I think the most expensive meal I ever had (or at least the priciest meal that I paid for), was at Aureole in New York City. It was the vegetarian tasting dinner, complete with matched wines, for something like $185. Per person. It was a special occasion -- my sister-in-law's birthday -- and she wanted to see what a grand New York restaurant experience was like. You know what I remember about that meal? Not much.

On the other hand, I can't seem to get the $8 Shish Tawook sandwich out of my head that I had at Safita a few weeks ago. It just goes to show you, money doesn't necessarily bring culinary satisfaction.

Then recently, my editor was telling me about the filet of sole he had at Pizza Palace on Black Rock Turnpike in Fairfield. What? Filet of sole at a pizza joint?

Yes, indeed, and it came with a salad, bread and potato. And it was less than $15.

I spied a challenge.

I told my husband we were going to be celebrating a romantic Valentine's dinner at Pizza Palace, with one caveat: He had to order something non-traditional off the menu. "I don't think so," he said. Well, you can lead a horse to water, but you can't make him eat leg of lamb, right?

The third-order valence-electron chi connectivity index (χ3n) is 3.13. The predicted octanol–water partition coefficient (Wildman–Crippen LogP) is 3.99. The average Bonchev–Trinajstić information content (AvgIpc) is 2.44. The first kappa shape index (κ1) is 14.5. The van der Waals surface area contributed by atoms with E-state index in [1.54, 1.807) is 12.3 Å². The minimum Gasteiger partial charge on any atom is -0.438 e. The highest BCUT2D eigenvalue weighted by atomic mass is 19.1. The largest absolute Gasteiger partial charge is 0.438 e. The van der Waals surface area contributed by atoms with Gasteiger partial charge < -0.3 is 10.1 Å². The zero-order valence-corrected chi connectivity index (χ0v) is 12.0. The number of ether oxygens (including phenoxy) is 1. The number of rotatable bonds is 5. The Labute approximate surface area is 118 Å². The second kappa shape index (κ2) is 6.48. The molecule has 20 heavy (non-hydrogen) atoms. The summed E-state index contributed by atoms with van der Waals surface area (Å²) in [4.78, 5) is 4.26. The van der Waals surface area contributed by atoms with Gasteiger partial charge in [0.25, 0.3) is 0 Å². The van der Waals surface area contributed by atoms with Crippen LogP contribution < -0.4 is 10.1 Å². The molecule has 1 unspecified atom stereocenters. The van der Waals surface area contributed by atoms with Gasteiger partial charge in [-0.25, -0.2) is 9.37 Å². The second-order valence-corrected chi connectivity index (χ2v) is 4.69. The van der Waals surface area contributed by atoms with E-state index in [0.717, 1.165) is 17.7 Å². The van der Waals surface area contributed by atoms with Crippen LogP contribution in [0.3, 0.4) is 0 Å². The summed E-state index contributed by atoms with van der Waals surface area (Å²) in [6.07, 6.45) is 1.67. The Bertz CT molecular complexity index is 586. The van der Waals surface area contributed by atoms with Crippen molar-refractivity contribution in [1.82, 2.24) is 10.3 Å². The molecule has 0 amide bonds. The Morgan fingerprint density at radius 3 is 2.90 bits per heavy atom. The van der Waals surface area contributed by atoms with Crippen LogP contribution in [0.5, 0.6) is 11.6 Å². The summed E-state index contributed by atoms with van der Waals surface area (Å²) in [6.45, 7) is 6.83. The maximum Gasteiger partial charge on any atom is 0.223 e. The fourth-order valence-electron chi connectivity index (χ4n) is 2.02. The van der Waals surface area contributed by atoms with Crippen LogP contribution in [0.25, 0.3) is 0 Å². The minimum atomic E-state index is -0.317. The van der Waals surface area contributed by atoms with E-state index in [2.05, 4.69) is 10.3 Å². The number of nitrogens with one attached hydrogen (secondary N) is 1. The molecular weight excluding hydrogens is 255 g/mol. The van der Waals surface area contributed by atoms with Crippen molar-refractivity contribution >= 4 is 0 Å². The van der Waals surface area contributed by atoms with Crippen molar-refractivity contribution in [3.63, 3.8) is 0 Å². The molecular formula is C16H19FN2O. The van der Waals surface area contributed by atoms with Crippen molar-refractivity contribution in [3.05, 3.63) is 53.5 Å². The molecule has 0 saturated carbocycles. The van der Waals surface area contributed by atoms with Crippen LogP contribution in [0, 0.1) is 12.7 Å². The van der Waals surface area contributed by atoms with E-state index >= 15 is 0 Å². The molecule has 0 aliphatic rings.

In any case, I was up for the challenge to see if I could order something a bit more extravagant than baked ziti or a tuna melt off of the extensive menu. I was buzzing with anticipation. Would my gamble pay off?

The first difficulty I encountered was steering myself away from the club sandwiches and chicken souvlaki listed on the huge menu. As a food writer, I experience all types of wonderful cuisine, but I'm hardly a food snob. In fact, I love diner food.